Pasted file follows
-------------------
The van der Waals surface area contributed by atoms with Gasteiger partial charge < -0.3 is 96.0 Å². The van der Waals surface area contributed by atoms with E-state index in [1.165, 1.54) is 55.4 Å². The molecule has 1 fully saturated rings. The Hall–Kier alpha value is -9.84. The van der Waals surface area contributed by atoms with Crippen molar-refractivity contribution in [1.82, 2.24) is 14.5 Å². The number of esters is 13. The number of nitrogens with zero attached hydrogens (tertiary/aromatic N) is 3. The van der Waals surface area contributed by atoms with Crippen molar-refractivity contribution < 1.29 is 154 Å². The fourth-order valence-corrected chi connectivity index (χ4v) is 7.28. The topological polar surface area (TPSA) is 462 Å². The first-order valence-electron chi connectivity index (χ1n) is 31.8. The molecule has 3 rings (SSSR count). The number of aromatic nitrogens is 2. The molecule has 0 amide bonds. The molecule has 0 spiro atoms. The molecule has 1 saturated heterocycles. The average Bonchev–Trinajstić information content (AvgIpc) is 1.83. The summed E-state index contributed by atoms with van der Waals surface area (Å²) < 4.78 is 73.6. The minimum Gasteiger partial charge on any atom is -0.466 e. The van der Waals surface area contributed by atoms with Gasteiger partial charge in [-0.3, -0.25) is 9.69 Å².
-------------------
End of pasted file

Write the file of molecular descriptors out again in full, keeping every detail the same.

The van der Waals surface area contributed by atoms with Gasteiger partial charge < -0.3 is 96.0 Å². The van der Waals surface area contributed by atoms with E-state index in [1.165, 1.54) is 55.4 Å². The molecule has 1 fully saturated rings. The Hall–Kier alpha value is -9.84. The van der Waals surface area contributed by atoms with Crippen molar-refractivity contribution in [1.82, 2.24) is 14.5 Å². The number of esters is 13. The number of nitrogens with zero attached hydrogens (tertiary/aromatic N) is 3. The van der Waals surface area contributed by atoms with Crippen molar-refractivity contribution < 1.29 is 154 Å². The fourth-order valence-corrected chi connectivity index (χ4v) is 7.28. The topological polar surface area (TPSA) is 462 Å². The first-order valence-electron chi connectivity index (χ1n) is 31.8. The molecule has 3 rings (SSSR count). The number of aromatic nitrogens is 2. The molecule has 0 amide bonds. The molecule has 0 spiro atoms. The molecule has 1 saturated heterocycles. The average Bonchev–Trinajstić information content (AvgIpc) is 1.83. The summed E-state index contributed by atoms with van der Waals surface area (Å²) < 4.78 is 73.6. The minimum Gasteiger partial charge on any atom is -0.466 e. The van der Waals surface area contributed by atoms with Gasteiger partial charge in [-0.3, -0.25) is 9.69 Å².